How We Survived Year 1 Without Much Help

How We Survived Year 1 Without Much Help

surviving twins without helpAs I sit down to write this article, I’ve had to redirect my 16-month-old twins no less than four times already. One likes to climb on stools, chairs or whatever else to get to places he shouldn’t. The other likes to take all the trash out of the can, all of the recycling out of the bag, and all of the stuff to be shredded out of the container. Add to that my dear four-year-old asking me a million questions and I honestly am not sure how we are going to survive the second year with twins!

But enough of that. This is about how my family survived the first year.

When I found out that I was pregnant with twins at my eight week ultrasound, I was in shock and my husband had a near panic attack. To be honest, for weeks it felt like I had been diagnosed with a serious illness. Twins. How were we going to afford them? How were we going to handle going from one child to three children in the blink of an eye? What the h*ll were we going to do?

Fast forward through eight grueling months of pregnancy and on November 1, 2012, we welcomed Aaron and Benjamin just 15 minutes apart. They were immediately whisked away to the NICU and so our journey with twins began. For the first 12 days of their life, the boys were in the PCN, a step down unit from the NICU.

surviving first year twinsDuring my entire pregnancy, well meaning people would say “I hope you have lots of help,” when they found out that I was having twins. Each and every time I wanted to either crawl into a hole or burst into tears because we, in fact, did not have help. My family lives in South Carolina and my husband’s family lives in North Carolina. We live in Virginia. While that may not seem like far, it may as well be the North Pole. The first two weeks that the boys were home, I handled everything by myself. My husband had to go back to work.

I remember that first night at home. I prepared all of the boys’ bottles of breast milk and put them into a cooler beside my bed. I put them in their little rocking sleep chairs and waited for them to wake up at 11 pm and then again 2.5 hours later. Reflux kicked in shortly after they came home.

My mom came for five days. She took the night shift and I got a few precious hours of sleep. My husband’s mom came for almost two weeks. Then, a few friends came once or twice to let me get laundry done, vacuum or nap. And then right about when I had to go back to work at 11 weeks, the help stopped coming. Sure I didn’t continue to ask for help, mind you. But, as is typical when you have a baby, people are there in the beginning and then go back to their lives, assuming you have it figured out. I certainly have been guilty of that!

jeannette4And so my husband and I took turns getting up with the boys every three hours at night. We zombie-stumbled our way through our work days and repeated the entire process each night. It was hard.

I struggled mightily with postpartum depression. I went to therapy. I got medicated. My husband and I had huge fights. But we were all we had so we just kept going. People would say “How do you handle all of this?” I would smile and respond, “We don’t have a choice.”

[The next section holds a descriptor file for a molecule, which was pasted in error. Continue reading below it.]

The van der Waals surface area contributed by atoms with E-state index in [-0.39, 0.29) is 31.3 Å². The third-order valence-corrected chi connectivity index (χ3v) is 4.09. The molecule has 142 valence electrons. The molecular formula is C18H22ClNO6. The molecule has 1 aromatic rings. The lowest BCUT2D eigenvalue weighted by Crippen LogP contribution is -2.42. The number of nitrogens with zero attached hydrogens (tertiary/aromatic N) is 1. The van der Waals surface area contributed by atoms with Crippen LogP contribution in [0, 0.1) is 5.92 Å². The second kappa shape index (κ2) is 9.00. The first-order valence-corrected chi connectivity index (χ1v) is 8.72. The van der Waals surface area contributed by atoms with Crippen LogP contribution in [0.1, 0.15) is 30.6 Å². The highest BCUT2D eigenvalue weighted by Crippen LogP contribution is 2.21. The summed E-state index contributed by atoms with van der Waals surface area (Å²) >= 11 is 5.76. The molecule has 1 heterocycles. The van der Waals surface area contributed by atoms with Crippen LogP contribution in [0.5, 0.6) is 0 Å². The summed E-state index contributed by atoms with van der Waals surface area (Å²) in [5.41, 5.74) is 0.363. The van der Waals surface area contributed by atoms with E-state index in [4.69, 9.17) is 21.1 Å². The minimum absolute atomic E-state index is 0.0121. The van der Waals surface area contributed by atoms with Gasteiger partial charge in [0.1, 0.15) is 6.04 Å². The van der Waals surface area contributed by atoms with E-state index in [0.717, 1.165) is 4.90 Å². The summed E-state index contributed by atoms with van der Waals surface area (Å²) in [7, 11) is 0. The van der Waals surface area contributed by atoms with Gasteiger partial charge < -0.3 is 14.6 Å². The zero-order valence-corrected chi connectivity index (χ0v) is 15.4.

Parents of twins would see us out and about and tell us how much easier it would get at six months or a year. And so we set mini-goals for ourselves. Make it to three months; make it to six months; and finally make it to one year. Get the boys to sleep all night. Get the boys to take their own bottles. Pray.

We took care of the twins and our daughter and made sure they were all healthy and happy. We sacrificed our own free time and needs because we had to. Nights were spent folding laundry, cleaning and getting as much sleep as possible before the babies woke up again. Our daughter slept on a cot in our room because we were too tired to fight over bedtime and the poor girl just wanted her mom and dad. We were blessed to have excellent teachers at daycare who loved our kids as their own. Those same teachers got them on a schedule!

surviving first year twinsMy  husband and I would have lunch dates during the work day because with no extra money for sitters and no family, that is all we could do. Well-meaning coworkers would offer to babysit but when I asked they would be busy with their own lives. Things got a bit easier as the boys got older. They could interact with big sister more which helped her feel included.

On November 1, 2013 we celebrated the twins’ first birthday. We had a huge party and we congratulated ourselves on surviving that first year. Then, as always happens when you have kids, our then three year old fell off her swing and busted up her nose and face and my husband rushed her to urgent care. Because, after all, we wouldn’t want to get to overconfident! Children sure do keep you humble. 🙂

jeanette toscano surviving first yearJeannette Toscano is mom to identical twins Aaron and Benjamin and big sister Emma. Realizing that raising three children under the age of four is a full time job, she recently left her job in public relations to stay home with her children. Writing about life, being a mom and raising kids keep her sane. Visit her blog at parentingonfly.blogspot.com.

 

*          *          *

what to do when you're having two bookAre you a new twin parent? Check out Natalie Diaz’s new book “What To Do When You’re Having Two: The Twin Survival Guide From Pregnancy Through the First Year”, available in stores now!

Leave a Comment

X